The latest annual bullying survey produced by Ditch the Label, a national anti-bullying charity, is a comprehensive report on bullying in schools and colleges in the UK. Talking to nearly 4,000 young people, the survey highlights some key issues and also raises some positive and practical points on how schools can create an environment where young people feel confident about raising issues if they arise. Bullying is an anti-social activity that can thrive in any school environment so it’s essential that it doesn’t go unchecked.
Bullying is nothing new but how we view bullying has changed dramatically, and for good reason. No longer is it a rite of passage that must be endured when growing up. Parents, teachers and even celebrities across the nation are taking a stand against bullying. Studies in the U.S. show that schools with a robust anti-bullying policy see a 20% reduction in such unacceptable behaviour. Are you ready to declare your school a bully-free zone? If so, read on.
Putting an end to bullying
Putting an end to bullying takes a team approach. Parents, teachers and students alike need to work together to stop it. Here are some ideas on how to tackle the problem proactively:
- Be Open and Honest about the subject: Consider holding informational sessions with students and teachers to discuss what constitutes bullying. Afterwards, survey participants, anonymously at first if you prefer, to find out what types of bullying are actually occurring in the school and how often. This is a great way to grasp the reality of the situation within your school. Once you have this information, share it with parents, teachers and students so everyone knows exactly what kinds of problems you’re facing. Imprint a statistic from your research on pencils and hand them out in the classroom or at school assemblies. Also send a letter to parents letting them know that your school is taking a positive approach to making bullying unacceptable in your school. Include a silicone wristband in blue, the colour for bullying awareness, imprinted with the message ‘Bullies Not Welcome’. Remember, making bullying unacceptable takes a unified approach. ‘If it hides, it thrives’ could become a great motto on school equipment such as pencil cases.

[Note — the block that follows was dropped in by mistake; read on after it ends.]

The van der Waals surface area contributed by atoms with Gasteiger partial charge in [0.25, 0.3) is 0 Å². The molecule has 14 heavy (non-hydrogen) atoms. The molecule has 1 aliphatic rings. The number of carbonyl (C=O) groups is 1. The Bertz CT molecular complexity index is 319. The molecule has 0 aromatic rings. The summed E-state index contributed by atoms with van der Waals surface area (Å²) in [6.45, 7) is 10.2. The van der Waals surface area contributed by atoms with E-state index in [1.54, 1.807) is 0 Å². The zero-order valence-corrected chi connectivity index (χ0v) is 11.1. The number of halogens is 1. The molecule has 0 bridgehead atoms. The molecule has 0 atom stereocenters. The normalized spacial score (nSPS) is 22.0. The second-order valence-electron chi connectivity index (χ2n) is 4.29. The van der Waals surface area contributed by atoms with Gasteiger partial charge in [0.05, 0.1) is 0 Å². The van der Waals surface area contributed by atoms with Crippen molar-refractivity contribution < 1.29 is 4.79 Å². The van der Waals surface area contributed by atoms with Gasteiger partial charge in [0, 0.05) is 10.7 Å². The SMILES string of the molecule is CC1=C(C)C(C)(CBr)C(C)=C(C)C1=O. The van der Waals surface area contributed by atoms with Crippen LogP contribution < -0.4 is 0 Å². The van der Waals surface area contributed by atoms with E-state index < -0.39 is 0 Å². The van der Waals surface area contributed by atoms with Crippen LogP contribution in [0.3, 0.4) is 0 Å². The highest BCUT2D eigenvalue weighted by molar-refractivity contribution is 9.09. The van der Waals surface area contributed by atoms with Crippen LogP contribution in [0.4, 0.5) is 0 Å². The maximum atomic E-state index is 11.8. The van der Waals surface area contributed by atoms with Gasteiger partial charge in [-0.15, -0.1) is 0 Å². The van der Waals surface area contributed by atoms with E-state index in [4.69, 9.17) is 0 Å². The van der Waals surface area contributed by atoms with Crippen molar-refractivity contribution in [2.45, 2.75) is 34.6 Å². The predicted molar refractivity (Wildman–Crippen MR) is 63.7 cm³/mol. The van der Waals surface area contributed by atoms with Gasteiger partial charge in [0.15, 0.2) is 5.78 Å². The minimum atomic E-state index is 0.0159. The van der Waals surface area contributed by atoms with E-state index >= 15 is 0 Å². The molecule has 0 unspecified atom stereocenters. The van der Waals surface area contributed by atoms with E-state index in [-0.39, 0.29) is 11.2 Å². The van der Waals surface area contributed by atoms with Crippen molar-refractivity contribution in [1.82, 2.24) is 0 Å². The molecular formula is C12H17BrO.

- Develop a policy: Develop an anti-bullying policy, if you don’t already have one. It should clearly describe what behaviour is considered unacceptable, the consequences for policy violations and what to do if someone is experiencing or witnessing bullying. The policy should be shared across the entire school with parents, teachers and students alike. Post the policy on your social media channels and on the website, send out an email notification and hand out ‘If it hides, it thrives’ badges at school events.
- Educate and inform your students: Use classroom time to educate and inform students on the different forms of bullying and its effects. Often, students just don’t realise that what they consider joking is actually bullying – clear guidelines help everyone. Post rules on posters and display them in each classroom, and as a reminder of your school’s anti-bullying initiative, install pop-up banners to declare your school a ‘Bully-Free Zone’. Reinforce this message by posting a sign or sticker on each and every classroom door.
- Empower your students: Empower your students to take a stand against bullies. Give students the words and courage they need to stand up for themselves and others – practice this by role-playing. Reward participation with promotional merchandise such as printed T-shirts or sweets. Lastly, make sure students have a safe and easy way to report bullying.
Remember, putting an end to bullying takes a team approach. Get everyone educated and empowered, and just see what a difference your school can make.
Further Reading / Sources.
Annual Bullying Survey 2014 The UK’s most comprehensive bullying statistics. Web 8 Nov. 2014.
Tamanini, Kara. How Do We Stop Bullying in Schools? Psych Central.com. N.p., n.d. Web. Retrieved 12 Nov. 2014.
Prevent Bullying. – Bullying Statistics. N.p., n.d. Web. Retrieved 12 Nov. 2014.